Release Management

Release Management is the process of coordinating and communicating the release of changes to a service. Release Management is a Service Transition process, so this flow separates the Development and Operations activities, as well as the tasks transitioning the service from Development to Operations.

  1. Demand Management allows prioritization of new services, regulatory changes, and enhancement requests.
  2. Problem Management may identify service defects requiring code changes.
  3. In an Agile environment, defects and enhancements prioritized by Demand Management (1) and Problem Management (2) are added to the Sprint Backlog for analysis, coding and testing.
  4. The build package is compiled and delivered to the Operations team for deployment.

    The following steps 5 – 10 occur in parallel with steps 3 – 4:
  5. A release date is scheduled in accordance with agreed-upon maintenance windows and outside of any company-mandated freeze periods. Exceptions to these rules may be allowed for Emergency Changes.
  6. A Change Management record is created for the scheduled release date.
  7. The Change is evaluated to ensure compliance with company release standards, including testing results, and back-out plan.
  8. Configuration Management is leveraged to identify resources required to implement the release, and services impacted by the changes.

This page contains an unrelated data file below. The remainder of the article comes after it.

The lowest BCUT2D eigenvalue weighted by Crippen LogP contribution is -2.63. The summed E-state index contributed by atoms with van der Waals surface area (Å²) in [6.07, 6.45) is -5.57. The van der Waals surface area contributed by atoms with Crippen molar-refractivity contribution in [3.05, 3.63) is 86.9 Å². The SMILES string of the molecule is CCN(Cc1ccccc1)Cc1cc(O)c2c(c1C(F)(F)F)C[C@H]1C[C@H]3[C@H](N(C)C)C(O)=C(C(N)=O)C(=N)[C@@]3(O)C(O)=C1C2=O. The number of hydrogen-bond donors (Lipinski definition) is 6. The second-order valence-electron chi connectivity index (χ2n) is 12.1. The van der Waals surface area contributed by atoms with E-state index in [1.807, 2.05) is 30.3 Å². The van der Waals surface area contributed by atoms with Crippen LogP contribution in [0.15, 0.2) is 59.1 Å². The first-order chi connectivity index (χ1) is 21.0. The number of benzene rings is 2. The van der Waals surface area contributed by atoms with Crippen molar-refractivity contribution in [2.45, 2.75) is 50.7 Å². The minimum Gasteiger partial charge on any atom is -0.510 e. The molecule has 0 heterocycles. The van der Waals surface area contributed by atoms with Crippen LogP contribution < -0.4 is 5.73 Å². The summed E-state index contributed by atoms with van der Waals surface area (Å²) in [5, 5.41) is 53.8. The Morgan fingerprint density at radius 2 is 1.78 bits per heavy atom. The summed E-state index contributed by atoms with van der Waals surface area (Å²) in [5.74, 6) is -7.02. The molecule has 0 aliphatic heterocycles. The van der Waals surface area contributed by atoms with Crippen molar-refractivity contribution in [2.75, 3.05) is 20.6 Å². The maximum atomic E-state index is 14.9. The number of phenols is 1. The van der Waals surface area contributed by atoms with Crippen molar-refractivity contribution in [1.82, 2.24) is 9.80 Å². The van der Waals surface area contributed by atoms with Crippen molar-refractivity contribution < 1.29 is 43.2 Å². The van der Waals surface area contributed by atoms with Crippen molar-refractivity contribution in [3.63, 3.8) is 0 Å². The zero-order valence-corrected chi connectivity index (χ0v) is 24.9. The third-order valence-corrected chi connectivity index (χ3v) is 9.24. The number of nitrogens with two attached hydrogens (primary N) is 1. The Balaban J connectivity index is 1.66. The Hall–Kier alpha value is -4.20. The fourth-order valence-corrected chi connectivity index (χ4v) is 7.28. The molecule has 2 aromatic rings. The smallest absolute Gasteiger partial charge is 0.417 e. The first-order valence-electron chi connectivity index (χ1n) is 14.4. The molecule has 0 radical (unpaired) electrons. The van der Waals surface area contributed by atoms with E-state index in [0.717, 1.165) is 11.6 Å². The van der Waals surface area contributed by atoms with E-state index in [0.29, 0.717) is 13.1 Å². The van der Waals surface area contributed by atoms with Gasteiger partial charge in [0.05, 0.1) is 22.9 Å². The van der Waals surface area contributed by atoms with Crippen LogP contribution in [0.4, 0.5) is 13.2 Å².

9. Tasks required for a successful release are created and assigned to the resources charged with executing the tasks. For example, a DBA resource may need to be scheduled to manually stop the database service prior to the release, and start it again following the completion.
  10. Release notes are published with detail of the items being released from the Sprint Backlog.
  11. Release is deployed in production per scheduled release tasks (9).
  12. A smoke test is performed to confirm basic functions of the service were not impacted by the release.
  13. If the smoke test is unsuccessful, the release has failed. A release failure may also be identified by Availability Management and/or Incident Management.
  14. If the release fails, the rollback process is initiated, and the release items go back on the Sprint Backlog (3).
  15. If the release is successful, a communication is sent to stakeholders with the release notes (10).
  16. A Post Mortem meeting is held with the transition team to identify successes, failures, and follow up tasks.
  17. Service Level Management is updated with any changes prescribed by the release.
  18. For major releases, Early Life Support is initiated to monitor the service for a short period of time to ensure the release had no unintended consequences.